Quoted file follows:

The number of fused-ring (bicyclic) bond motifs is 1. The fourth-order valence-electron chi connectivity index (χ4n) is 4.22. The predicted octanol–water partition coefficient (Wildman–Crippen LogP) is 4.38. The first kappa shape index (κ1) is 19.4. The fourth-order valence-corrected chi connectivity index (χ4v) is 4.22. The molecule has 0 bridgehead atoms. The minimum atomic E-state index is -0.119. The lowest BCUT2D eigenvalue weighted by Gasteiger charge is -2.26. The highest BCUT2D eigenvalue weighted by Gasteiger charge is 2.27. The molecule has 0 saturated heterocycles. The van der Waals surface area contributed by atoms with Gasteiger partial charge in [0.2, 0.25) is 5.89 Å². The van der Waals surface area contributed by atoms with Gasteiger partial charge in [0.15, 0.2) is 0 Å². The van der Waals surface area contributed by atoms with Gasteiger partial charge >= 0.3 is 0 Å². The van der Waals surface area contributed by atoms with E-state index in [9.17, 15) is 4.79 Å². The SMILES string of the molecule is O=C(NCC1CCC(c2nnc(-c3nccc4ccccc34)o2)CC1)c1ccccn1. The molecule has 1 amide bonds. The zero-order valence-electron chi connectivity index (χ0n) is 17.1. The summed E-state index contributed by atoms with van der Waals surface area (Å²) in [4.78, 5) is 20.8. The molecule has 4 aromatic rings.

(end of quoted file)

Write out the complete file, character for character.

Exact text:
The number of fused-ring (bicyclic) bond motifs is 1. The fourth-order valence-electron chi connectivity index (χ4n) is 4.22. The predicted octanol–water partition coefficient (Wildman–Crippen LogP) is 4.38. The first kappa shape index (κ1) is 19.4. The fourth-order valence-corrected chi connectivity index (χ4v) is 4.22. The molecule has 0 bridgehead atoms. The minimum atomic E-state index is -0.119. The lowest BCUT2D eigenvalue weighted by Gasteiger charge is -2.26. The highest BCUT2D eigenvalue weighted by Gasteiger charge is 2.27. The molecule has 0 saturated heterocycles. The van der Waals surface area contributed by atoms with Gasteiger partial charge in [0.2, 0.25) is 5.89 Å². The van der Waals surface area contributed by atoms with Gasteiger partial charge in [0.15, 0.2) is 0 Å². The van der Waals surface area contributed by atoms with Gasteiger partial charge >= 0.3 is 0 Å². The van der Waals surface area contributed by atoms with E-state index in [9.17, 15) is 4.79 Å². The SMILES string of the molecule is O=C(NCC1CCC(c2nnc(-c3nccc4ccccc34)o2)CC1)c1ccccn1. The molecule has 1 amide bonds. The zero-order valence-electron chi connectivity index (χ0n) is 17.1. The summed E-state index contributed by atoms with van der Waals surface area (Å²) in [4.78, 5) is 20.8. The molecule has 4 aromatic rings.